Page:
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Decision day for qualifying offers

Nov 6, 2015, 11:14 AM EDT

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Having hired their manager and filled a couple of positions on their coaching staff, the Nationals can begin shifting attention to the biggest task of the offseason: Adjusting their roster.

That process, in many ways, begins later today when one of baseball’s first key offseason deadlines arrives. By 5 p.m. EST, all clubs must decide whether to extend qualifying offers to their free agents. This often amounts to nothing more than a procedural move, but this is a particularly big deal this time around for the Nationals, who have four prominent players now reaching free agency: Jordan Zimmermann, Ian Desmond, Denard Span and Doug Fister.

A quick primer on how this works…

— Clubs may extend a qualifying offer to any free agent, which amounts to an offer of a 1-year contract worth roughly $15.8 million.

— Players then have one week to either accept the offer (and thus return to their original teams for another season) or decline it (in which case they become free agents and the club is guaranteed to receive draft-pick compensation if and when those players sign elsewhere).

— If a team doesn’t extend a qualifying offer, it doesn’t get any compensation whether that player signs elsewhere.

— This system has been in place the last three years, with 34 MLB players given qualifying offers. None of them has accepted the offer.

Asked Thursday if the Nationals were still figuring out what to do with their four free agents, general manager Mike Rizzo said the club has already made those decisions in each case. (He wouldn’t reveal what those decisions are.) He didn’t, however, rule out a chance of retaining any of the four players in 2016.

“It’s a possibility,” Rizzo said. “It’s something we’ve discussed. At this point, we haven’t made any final decisions about it.”

As we count down the hours to 5 p.m., let’s run through each of the four cases and make a prediction on what will happen…

Though the right-hander is coming off a down year by his standards, he still went 13-10 with a 3.66 ERA over 201 2/3 innings. That’s hardly a bad season. And combined with his longstanding track record of consistent effectiveness (career 3.32 ERA) and durability (he has made at least 32 starts each of the last four seasons) Zimmermann is going to get a nine-figure contract this winter. The Nationals all but gave up trying to re-sign him over the last 12 months, staking their future to Max Scherzer instead. But they’ll want to make sure they get some kind of compensation for losing the best pitcher in club history. Interestingly enough, the Nats were able to draft Zimmermann way back in 2007 with a compensation pick they got for losing Alfonso Soriano to free agency.
Prediction: Yes, they’ll make a qualifying offer to Zimmermann, and he’ll sign a major contract (something in the range of 6 years, $120 million) elsewhere this winter.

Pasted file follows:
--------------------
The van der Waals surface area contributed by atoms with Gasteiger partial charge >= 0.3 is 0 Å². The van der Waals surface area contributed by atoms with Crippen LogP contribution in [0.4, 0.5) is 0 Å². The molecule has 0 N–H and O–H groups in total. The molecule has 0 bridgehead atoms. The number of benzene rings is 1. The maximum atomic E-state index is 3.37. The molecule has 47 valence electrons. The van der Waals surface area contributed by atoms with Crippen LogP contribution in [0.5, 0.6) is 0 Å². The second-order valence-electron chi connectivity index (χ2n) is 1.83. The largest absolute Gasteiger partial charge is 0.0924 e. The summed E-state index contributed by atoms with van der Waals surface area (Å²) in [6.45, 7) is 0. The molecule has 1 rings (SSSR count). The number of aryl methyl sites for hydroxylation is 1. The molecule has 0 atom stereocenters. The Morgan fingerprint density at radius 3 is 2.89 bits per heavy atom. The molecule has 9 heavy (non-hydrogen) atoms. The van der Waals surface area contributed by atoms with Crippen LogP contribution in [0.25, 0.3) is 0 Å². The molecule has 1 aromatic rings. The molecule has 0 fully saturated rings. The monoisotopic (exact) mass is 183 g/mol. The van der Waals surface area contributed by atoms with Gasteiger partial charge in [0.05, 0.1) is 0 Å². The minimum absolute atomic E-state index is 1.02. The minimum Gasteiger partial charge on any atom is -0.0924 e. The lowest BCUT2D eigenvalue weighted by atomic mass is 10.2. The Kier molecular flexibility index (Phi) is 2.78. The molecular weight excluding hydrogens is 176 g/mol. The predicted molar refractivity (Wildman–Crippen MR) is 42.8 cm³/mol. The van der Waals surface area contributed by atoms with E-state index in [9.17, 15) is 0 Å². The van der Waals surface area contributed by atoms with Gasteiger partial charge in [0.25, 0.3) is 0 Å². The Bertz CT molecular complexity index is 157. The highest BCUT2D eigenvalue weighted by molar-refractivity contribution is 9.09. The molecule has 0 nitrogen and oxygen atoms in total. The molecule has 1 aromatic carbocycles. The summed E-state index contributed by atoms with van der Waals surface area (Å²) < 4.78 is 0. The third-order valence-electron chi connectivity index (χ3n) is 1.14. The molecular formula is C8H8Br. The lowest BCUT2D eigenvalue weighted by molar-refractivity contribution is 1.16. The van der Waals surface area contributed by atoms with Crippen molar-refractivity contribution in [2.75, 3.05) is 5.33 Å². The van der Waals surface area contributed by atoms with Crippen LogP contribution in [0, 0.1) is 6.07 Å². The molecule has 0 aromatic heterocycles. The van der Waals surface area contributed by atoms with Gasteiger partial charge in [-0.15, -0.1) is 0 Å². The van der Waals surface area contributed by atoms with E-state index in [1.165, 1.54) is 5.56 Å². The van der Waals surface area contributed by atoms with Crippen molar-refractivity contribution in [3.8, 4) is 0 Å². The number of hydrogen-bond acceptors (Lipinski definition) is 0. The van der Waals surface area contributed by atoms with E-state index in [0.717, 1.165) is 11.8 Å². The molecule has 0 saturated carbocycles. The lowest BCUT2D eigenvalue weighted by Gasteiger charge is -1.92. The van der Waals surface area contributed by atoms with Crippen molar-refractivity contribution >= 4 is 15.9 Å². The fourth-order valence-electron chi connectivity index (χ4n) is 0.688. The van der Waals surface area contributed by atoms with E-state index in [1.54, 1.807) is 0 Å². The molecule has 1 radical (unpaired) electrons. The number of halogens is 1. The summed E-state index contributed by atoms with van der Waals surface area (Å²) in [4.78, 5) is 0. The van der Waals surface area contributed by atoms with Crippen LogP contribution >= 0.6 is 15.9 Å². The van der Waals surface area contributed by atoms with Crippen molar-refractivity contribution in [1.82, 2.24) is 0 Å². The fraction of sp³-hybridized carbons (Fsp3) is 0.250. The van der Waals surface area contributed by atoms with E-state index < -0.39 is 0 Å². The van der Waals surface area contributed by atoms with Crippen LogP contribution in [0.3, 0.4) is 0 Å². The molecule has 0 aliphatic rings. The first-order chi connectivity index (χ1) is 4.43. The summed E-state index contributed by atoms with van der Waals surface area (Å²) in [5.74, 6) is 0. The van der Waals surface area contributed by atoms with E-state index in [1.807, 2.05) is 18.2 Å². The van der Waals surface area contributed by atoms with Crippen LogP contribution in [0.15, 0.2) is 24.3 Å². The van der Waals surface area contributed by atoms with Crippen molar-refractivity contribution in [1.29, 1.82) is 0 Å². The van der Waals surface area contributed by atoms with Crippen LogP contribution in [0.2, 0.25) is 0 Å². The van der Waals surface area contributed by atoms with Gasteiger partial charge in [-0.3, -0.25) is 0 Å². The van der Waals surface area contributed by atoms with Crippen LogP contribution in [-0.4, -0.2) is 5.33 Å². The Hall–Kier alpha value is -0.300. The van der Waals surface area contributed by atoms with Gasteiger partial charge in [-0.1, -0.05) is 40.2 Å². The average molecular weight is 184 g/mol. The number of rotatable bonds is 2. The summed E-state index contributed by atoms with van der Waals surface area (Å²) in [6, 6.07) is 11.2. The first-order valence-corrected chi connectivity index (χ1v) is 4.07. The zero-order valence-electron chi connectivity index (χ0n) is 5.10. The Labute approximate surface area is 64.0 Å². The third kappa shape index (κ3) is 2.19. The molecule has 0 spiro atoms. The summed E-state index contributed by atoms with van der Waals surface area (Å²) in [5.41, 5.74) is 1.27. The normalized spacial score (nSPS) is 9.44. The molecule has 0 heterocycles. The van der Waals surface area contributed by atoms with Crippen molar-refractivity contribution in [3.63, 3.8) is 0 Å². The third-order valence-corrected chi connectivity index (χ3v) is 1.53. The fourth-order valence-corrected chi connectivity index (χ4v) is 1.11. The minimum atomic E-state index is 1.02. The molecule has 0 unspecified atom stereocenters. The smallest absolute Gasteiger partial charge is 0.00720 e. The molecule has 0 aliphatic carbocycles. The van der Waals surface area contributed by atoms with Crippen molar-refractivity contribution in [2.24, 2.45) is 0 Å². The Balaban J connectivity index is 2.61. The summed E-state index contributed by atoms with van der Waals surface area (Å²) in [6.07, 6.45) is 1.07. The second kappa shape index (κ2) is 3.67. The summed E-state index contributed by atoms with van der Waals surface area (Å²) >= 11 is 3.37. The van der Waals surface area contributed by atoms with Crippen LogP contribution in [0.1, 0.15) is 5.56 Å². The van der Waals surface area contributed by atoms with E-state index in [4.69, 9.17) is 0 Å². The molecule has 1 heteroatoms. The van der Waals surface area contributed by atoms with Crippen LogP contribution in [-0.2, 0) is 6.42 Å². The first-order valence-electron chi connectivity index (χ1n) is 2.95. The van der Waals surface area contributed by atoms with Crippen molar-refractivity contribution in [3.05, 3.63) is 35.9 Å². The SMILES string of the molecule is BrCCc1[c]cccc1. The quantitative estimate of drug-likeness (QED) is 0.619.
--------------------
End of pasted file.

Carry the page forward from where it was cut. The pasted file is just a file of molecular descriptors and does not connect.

Desmond won’t get the nine-figure deal he and the Nationals discussed two years ago, not after a hugely disappointing season that saw him post career-lows in batting average (.233), on-base percentage (.290) and steals (13) while posting a career-high in strikeouts (187) and committing 27 errors (most since he was a rookie in 2010). But he’s still 30-year-old shortstop with three Silver Slugger Awards, three 20-20 seasons and a sterling reputation as a clubhouse leader and stalwart in the community. Desmond could, in theory, decide to gamble by accepting a qualifying offer and then re-establishing his value before becoming a free agent again one year from now. But we saw how he struggled under the pressure of a contract year. And by the final week of the season, his words, actions and emotions certainly conveyed he knows he’ll be playing somewhere else in 2016.
Prediction: Yes, the Nationals will make a qualifying offer to Desmond, and he’ll sign a medium-length contract (something in the range of 4 years, $60 million) elsewhere this winter.

One year ago, there was reason to wonder if the Nationals would be wise to lock up Fister to a long-term deal, banking on his consistency and ability to induce weak contact. But then came a disappointing season for the tall right-hander, one that saw him battle forearm tightness, diminished velocity and a complete lack of consistency. The Nats had no choice but to demote him to their bullpen down the stretch, and though he was more effective in that role, Fister did nothing to re-establish his value. After going 5-7 with a career-high 4.19 ERA and 1.40 WHIP while throwing his fewest innings since 2009 (only 103), he isn’t going to get near the contract everyone figured last year.
Prediction: No, the Nationals won’t make a qualifying offer to Fister. If they did, he’d undoubtedly accept it, leaving the club to pay $15.8 million to a 32-year-old pitcher coming off a disappointing season.

This is by far the toughest decision facing the Nationals. In some respects, they would love to have Span back for one more year, recognizing how important he has been to their lineup and outfield defense. On the other hand, $15.8 million is a lot to guarantee a 32-year-old coming off back, hip and core muscle injuries that required three surgeries. And given the uncertainty surrounding his market in free agency, Span might just be inclined to accept the offer. If he didn’t, other clubs might be discouraged to sign him, not wanting to lose a draft pick in the process. This one truly could go either way.